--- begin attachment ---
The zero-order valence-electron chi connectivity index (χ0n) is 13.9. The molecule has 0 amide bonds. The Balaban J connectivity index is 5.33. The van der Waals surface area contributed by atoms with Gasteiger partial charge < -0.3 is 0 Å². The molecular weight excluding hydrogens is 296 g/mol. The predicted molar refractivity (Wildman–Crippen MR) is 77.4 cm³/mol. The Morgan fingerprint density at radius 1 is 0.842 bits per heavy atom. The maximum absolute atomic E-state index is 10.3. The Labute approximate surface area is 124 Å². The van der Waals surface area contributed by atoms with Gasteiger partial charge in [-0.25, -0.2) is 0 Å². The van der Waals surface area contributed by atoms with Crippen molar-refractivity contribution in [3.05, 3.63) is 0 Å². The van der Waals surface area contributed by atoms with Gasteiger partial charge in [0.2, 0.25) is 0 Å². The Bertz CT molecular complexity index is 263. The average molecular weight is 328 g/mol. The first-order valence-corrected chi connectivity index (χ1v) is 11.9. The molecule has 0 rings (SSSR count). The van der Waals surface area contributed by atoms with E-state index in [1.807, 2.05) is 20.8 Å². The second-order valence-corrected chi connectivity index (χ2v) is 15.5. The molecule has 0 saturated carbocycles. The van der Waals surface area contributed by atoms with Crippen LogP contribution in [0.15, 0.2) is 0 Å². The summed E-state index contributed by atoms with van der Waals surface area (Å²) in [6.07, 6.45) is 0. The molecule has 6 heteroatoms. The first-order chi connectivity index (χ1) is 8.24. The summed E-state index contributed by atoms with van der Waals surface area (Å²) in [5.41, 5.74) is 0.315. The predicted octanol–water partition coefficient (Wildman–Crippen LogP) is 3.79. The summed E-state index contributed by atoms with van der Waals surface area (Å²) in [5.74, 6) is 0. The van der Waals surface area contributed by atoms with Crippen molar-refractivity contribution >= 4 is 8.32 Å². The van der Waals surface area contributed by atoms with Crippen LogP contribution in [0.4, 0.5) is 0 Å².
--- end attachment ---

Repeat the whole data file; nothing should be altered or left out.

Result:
The zero-order valence-electron chi connectivity index (χ0n) is 13.9. The molecule has 0 amide bonds. The Balaban J connectivity index is 5.33. The van der Waals surface area contributed by atoms with Gasteiger partial charge < -0.3 is 0 Å². The molecular weight excluding hydrogens is 296 g/mol. The predicted molar refractivity (Wildman–Crippen MR) is 77.4 cm³/mol. The Morgan fingerprint density at radius 1 is 0.842 bits per heavy atom. The maximum absolute atomic E-state index is 10.3. The Labute approximate surface area is 124 Å². The van der Waals surface area contributed by atoms with Gasteiger partial charge in [-0.25, -0.2) is 0 Å². The van der Waals surface area contributed by atoms with Crippen molar-refractivity contribution in [3.05, 3.63) is 0 Å². The van der Waals surface area contributed by atoms with Gasteiger partial charge in [0.2, 0.25) is 0 Å². The Bertz CT molecular complexity index is 263. The average molecular weight is 328 g/mol. The first-order valence-corrected chi connectivity index (χ1v) is 11.9. The molecule has 0 rings (SSSR count). The van der Waals surface area contributed by atoms with E-state index in [1.807, 2.05) is 20.8 Å². The second-order valence-corrected chi connectivity index (χ2v) is 15.5. The molecule has 0 saturated carbocycles. The van der Waals surface area contributed by atoms with Crippen LogP contribution in [0.15, 0.2) is 0 Å². The summed E-state index contributed by atoms with van der Waals surface area (Å²) in [6.07, 6.45) is 0. The molecule has 6 heteroatoms. The first-order chi connectivity index (χ1) is 8.24. The summed E-state index contributed by atoms with van der Waals surface area (Å²) in [5.41, 5.74) is 0.315. The predicted octanol–water partition coefficient (Wildman–Crippen LogP) is 3.79. The summed E-state index contributed by atoms with van der Waals surface area (Å²) in [5.74, 6) is 0. The van der Waals surface area contributed by atoms with Crippen molar-refractivity contribution >= 4 is 8.32 Å². The van der Waals surface area contributed by atoms with Crippen LogP contribution in [0.4, 0.5) is 0 Å².